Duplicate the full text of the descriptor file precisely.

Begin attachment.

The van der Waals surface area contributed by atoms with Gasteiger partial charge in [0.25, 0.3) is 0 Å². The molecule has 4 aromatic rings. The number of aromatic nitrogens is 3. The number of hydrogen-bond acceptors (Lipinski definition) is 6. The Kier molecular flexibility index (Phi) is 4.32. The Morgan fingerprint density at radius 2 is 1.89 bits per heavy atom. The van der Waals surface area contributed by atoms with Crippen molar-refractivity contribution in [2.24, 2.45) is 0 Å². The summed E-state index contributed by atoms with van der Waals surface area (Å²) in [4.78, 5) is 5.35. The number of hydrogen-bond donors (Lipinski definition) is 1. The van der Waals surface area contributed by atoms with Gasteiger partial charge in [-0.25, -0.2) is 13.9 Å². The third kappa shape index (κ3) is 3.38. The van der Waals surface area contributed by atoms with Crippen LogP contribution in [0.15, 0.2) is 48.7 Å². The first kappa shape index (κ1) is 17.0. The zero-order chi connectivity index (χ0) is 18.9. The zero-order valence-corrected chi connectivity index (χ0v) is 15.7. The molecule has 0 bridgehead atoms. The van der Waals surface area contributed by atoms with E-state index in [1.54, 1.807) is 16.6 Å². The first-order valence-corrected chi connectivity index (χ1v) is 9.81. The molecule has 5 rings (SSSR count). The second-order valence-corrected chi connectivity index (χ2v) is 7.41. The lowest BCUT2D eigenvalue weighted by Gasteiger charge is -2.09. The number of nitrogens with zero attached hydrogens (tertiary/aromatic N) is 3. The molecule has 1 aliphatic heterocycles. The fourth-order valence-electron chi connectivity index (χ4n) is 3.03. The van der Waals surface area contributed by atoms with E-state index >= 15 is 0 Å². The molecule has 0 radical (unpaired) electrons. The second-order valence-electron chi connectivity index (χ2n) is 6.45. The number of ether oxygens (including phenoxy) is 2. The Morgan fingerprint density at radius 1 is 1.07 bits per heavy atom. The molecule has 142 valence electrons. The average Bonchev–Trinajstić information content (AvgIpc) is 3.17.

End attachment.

The van der Waals surface area contributed by atoms with Gasteiger partial charge in [0.25, 0.3) is 0 Å². The molecule has 4 aromatic rings. The number of aromatic nitrogens is 3. The number of hydrogen-bond acceptors (Lipinski definition) is 6. The Kier molecular flexibility index (Phi) is 4.32. The Morgan fingerprint density at radius 2 is 1.89 bits per heavy atom. The van der Waals surface area contributed by atoms with Crippen molar-refractivity contribution in [2.24, 2.45) is 0 Å². The summed E-state index contributed by atoms with van der Waals surface area (Å²) in [4.78, 5) is 5.35. The number of hydrogen-bond donors (Lipinski definition) is 1. The van der Waals surface area contributed by atoms with Gasteiger partial charge in [-0.25, -0.2) is 13.9 Å². The third kappa shape index (κ3) is 3.38. The van der Waals surface area contributed by atoms with Crippen LogP contribution in [0.15, 0.2) is 48.7 Å². The first kappa shape index (κ1) is 17.0. The zero-order chi connectivity index (χ0) is 18.9. The zero-order valence-corrected chi connectivity index (χ0v) is 15.7. The molecule has 0 bridgehead atoms. The van der Waals surface area contributed by atoms with E-state index in [1.54, 1.807) is 16.6 Å². The first-order valence-corrected chi connectivity index (χ1v) is 9.81. The molecule has 5 rings (SSSR count). The second-order valence-corrected chi connectivity index (χ2v) is 7.41. The lowest BCUT2D eigenvalue weighted by Gasteiger charge is -2.09. The number of nitrogens with zero attached hydrogens (tertiary/aromatic N) is 3. The molecule has 1 aliphatic heterocycles. The fourth-order valence-electron chi connectivity index (χ4n) is 3.03. The van der Waals surface area contributed by atoms with E-state index >= 15 is 0 Å². The molecule has 0 radical (unpaired) electrons. The second-order valence-electron chi connectivity index (χ2n) is 6.45. The number of ether oxygens (including phenoxy) is 2. The Morgan fingerprint density at radius 1 is 1.07 bits per heavy atom. The molecule has 142 valence electrons. The average Bonchev–Trinajstić information content (AvgIpc) is 3.17.